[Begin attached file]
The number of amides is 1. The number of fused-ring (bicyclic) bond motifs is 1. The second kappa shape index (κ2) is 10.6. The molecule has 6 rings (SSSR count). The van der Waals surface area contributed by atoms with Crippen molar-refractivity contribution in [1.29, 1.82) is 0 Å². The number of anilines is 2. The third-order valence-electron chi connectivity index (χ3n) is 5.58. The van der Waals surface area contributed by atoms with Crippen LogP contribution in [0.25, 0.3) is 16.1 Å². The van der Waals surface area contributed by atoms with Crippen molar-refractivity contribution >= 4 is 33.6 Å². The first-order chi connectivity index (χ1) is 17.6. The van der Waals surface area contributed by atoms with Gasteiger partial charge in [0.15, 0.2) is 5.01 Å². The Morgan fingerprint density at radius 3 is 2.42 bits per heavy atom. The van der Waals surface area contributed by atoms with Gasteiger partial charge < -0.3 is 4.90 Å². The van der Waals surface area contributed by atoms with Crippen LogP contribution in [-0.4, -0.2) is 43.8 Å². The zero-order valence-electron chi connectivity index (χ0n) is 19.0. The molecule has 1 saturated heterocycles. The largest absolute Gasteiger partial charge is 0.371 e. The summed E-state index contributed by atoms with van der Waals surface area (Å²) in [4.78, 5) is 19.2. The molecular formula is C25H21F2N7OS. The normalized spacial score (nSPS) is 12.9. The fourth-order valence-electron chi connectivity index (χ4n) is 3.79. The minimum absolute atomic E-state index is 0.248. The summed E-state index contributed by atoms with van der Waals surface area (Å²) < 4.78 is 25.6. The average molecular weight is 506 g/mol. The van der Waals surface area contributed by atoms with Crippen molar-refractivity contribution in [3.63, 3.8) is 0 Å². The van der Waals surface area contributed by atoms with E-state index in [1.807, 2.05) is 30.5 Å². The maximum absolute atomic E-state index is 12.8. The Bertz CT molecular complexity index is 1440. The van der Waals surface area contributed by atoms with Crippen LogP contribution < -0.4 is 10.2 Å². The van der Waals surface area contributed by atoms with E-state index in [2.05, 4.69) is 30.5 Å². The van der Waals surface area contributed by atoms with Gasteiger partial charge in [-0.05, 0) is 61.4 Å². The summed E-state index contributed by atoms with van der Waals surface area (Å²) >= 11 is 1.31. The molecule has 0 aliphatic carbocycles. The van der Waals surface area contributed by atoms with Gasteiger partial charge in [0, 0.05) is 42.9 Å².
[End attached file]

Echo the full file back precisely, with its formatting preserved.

The number of amides is 1. The number of fused-ring (bicyclic) bond motifs is 1. The second kappa shape index (κ2) is 10.6. The molecule has 6 rings (SSSR count). The van der Waals surface area contributed by atoms with Crippen molar-refractivity contribution in [1.29, 1.82) is 0 Å². The number of anilines is 2. The third-order valence-electron chi connectivity index (χ3n) is 5.58. The van der Waals surface area contributed by atoms with Crippen LogP contribution in [0.25, 0.3) is 16.1 Å². The van der Waals surface area contributed by atoms with Crippen molar-refractivity contribution >= 4 is 33.6 Å². The first-order chi connectivity index (χ1) is 17.6. The van der Waals surface area contributed by atoms with Gasteiger partial charge in [0.15, 0.2) is 5.01 Å². The Morgan fingerprint density at radius 3 is 2.42 bits per heavy atom. The van der Waals surface area contributed by atoms with Gasteiger partial charge < -0.3 is 4.90 Å². The van der Waals surface area contributed by atoms with Crippen LogP contribution in [-0.4, -0.2) is 43.8 Å². The zero-order valence-electron chi connectivity index (χ0n) is 19.0. The molecule has 1 saturated heterocycles. The largest absolute Gasteiger partial charge is 0.371 e. The summed E-state index contributed by atoms with van der Waals surface area (Å²) in [4.78, 5) is 19.2. The molecular formula is C25H21F2N7OS. The normalized spacial score (nSPS) is 12.9. The fourth-order valence-electron chi connectivity index (χ4n) is 3.79. The minimum absolute atomic E-state index is 0.248. The summed E-state index contributed by atoms with van der Waals surface area (Å²) < 4.78 is 25.6. The average molecular weight is 506 g/mol. The van der Waals surface area contributed by atoms with Crippen molar-refractivity contribution in [3.63, 3.8) is 0 Å². The van der Waals surface area contributed by atoms with E-state index in [1.807, 2.05) is 30.5 Å². The maximum absolute atomic E-state index is 12.8. The Bertz CT molecular complexity index is 1440. The van der Waals surface area contributed by atoms with Crippen LogP contribution < -0.4 is 10.2 Å². The van der Waals surface area contributed by atoms with E-state index in [2.05, 4.69) is 30.5 Å². The van der Waals surface area contributed by atoms with Gasteiger partial charge in [-0.05, 0) is 61.4 Å². The summed E-state index contributed by atoms with van der Waals surface area (Å²) >= 11 is 1.31. The molecule has 0 aliphatic carbocycles. The van der Waals surface area contributed by atoms with Gasteiger partial charge in [0, 0.05) is 42.9 Å².